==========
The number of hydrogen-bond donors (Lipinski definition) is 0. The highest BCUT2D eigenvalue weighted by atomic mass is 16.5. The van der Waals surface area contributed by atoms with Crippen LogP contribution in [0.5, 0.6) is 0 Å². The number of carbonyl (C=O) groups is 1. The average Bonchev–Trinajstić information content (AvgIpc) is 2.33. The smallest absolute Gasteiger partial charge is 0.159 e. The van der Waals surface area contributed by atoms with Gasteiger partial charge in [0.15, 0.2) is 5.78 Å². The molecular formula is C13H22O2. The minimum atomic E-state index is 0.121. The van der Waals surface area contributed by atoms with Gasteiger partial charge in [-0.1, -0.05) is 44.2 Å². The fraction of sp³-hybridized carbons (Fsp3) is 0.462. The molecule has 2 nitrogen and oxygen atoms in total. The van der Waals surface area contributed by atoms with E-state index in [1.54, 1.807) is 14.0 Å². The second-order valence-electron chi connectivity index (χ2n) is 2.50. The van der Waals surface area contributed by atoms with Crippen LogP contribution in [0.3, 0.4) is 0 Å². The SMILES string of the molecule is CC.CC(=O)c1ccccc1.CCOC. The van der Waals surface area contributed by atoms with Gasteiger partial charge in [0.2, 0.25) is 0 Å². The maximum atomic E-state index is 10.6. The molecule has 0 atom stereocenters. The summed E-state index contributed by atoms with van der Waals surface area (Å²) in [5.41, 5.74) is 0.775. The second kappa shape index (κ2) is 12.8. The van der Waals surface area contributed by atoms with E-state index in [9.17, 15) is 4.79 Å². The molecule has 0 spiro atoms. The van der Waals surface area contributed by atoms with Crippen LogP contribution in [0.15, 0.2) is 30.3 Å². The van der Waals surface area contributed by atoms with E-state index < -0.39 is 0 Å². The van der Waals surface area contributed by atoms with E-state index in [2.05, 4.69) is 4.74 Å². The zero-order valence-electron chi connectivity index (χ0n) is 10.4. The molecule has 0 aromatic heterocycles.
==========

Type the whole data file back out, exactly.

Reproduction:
The number of hydrogen-bond donors (Lipinski definition) is 0. The highest BCUT2D eigenvalue weighted by atomic mass is 16.5. The van der Waals surface area contributed by atoms with Crippen LogP contribution in [0.5, 0.6) is 0 Å². The number of carbonyl (C=O) groups is 1. The average Bonchev–Trinajstić information content (AvgIpc) is 2.33. The smallest absolute Gasteiger partial charge is 0.159 e. The van der Waals surface area contributed by atoms with Gasteiger partial charge in [0.15, 0.2) is 5.78 Å². The molecular formula is C13H22O2. The minimum atomic E-state index is 0.121. The van der Waals surface area contributed by atoms with Gasteiger partial charge in [-0.1, -0.05) is 44.2 Å². The fraction of sp³-hybridized carbons (Fsp3) is 0.462. The molecule has 2 nitrogen and oxygen atoms in total. The van der Waals surface area contributed by atoms with E-state index in [1.54, 1.807) is 14.0 Å². The second-order valence-electron chi connectivity index (χ2n) is 2.50. The van der Waals surface area contributed by atoms with Crippen LogP contribution in [0.3, 0.4) is 0 Å². The SMILES string of the molecule is CC.CC(=O)c1ccccc1.CCOC. The van der Waals surface area contributed by atoms with Gasteiger partial charge in [0.2, 0.25) is 0 Å². The maximum atomic E-state index is 10.6. The molecule has 0 atom stereocenters. The summed E-state index contributed by atoms with van der Waals surface area (Å²) in [5.41, 5.74) is 0.775. The second kappa shape index (κ2) is 12.8. The van der Waals surface area contributed by atoms with E-state index in [9.17, 15) is 4.79 Å². The molecule has 0 spiro atoms. The van der Waals surface area contributed by atoms with Crippen LogP contribution in [0.15, 0.2) is 30.3 Å². The van der Waals surface area contributed by atoms with E-state index < -0.39 is 0 Å². The van der Waals surface area contributed by atoms with E-state index in [2.05, 4.69) is 4.74 Å². The zero-order valence-electron chi connectivity index (χ0n) is 10.4. The molecule has 0 aromatic heterocycles.